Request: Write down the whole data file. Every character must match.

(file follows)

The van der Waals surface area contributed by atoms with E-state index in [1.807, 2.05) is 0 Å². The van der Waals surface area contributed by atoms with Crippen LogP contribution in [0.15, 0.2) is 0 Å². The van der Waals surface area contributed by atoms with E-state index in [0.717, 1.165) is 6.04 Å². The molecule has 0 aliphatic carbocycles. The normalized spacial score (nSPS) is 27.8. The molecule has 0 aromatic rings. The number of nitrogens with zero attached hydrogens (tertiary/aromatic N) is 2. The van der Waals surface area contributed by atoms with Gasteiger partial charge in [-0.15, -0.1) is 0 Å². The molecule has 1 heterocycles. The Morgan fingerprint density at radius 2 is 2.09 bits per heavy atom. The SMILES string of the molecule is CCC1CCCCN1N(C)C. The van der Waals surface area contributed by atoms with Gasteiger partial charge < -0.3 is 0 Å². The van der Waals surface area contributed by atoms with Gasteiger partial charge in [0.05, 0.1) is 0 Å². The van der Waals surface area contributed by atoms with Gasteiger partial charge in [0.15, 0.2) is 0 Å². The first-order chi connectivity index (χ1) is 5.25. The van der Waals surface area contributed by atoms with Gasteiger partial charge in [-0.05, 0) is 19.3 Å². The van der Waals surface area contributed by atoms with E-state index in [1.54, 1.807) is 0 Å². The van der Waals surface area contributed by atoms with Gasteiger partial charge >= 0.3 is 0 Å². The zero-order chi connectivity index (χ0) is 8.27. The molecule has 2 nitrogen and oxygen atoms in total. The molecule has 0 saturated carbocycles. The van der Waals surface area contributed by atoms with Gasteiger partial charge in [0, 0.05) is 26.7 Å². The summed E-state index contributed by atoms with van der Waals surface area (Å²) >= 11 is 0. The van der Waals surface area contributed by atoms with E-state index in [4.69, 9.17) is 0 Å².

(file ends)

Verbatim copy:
The van der Waals surface area contributed by atoms with E-state index in [1.807, 2.05) is 0 Å². The van der Waals surface area contributed by atoms with Crippen LogP contribution in [0.15, 0.2) is 0 Å². The van der Waals surface area contributed by atoms with E-state index in [0.717, 1.165) is 6.04 Å². The molecule has 0 aliphatic carbocycles. The normalized spacial score (nSPS) is 27.8. The molecule has 0 aromatic rings. The number of nitrogens with zero attached hydrogens (tertiary/aromatic N) is 2. The van der Waals surface area contributed by atoms with Gasteiger partial charge in [-0.15, -0.1) is 0 Å². The molecule has 1 heterocycles. The Morgan fingerprint density at radius 2 is 2.09 bits per heavy atom. The SMILES string of the molecule is CCC1CCCCN1N(C)C. The van der Waals surface area contributed by atoms with Gasteiger partial charge < -0.3 is 0 Å². The van der Waals surface area contributed by atoms with Gasteiger partial charge in [0.05, 0.1) is 0 Å². The van der Waals surface area contributed by atoms with Gasteiger partial charge in [0.15, 0.2) is 0 Å². The first-order chi connectivity index (χ1) is 5.25. The van der Waals surface area contributed by atoms with Gasteiger partial charge in [-0.05, 0) is 19.3 Å². The van der Waals surface area contributed by atoms with E-state index in [1.54, 1.807) is 0 Å². The van der Waals surface area contributed by atoms with Gasteiger partial charge >= 0.3 is 0 Å². The zero-order chi connectivity index (χ0) is 8.27. The molecule has 2 nitrogen and oxygen atoms in total. The molecule has 0 saturated carbocycles. The van der Waals surface area contributed by atoms with Gasteiger partial charge in [0, 0.05) is 26.7 Å². The summed E-state index contributed by atoms with van der Waals surface area (Å²) >= 11 is 0. The van der Waals surface area contributed by atoms with E-state index in [4.69, 9.17) is 0 Å².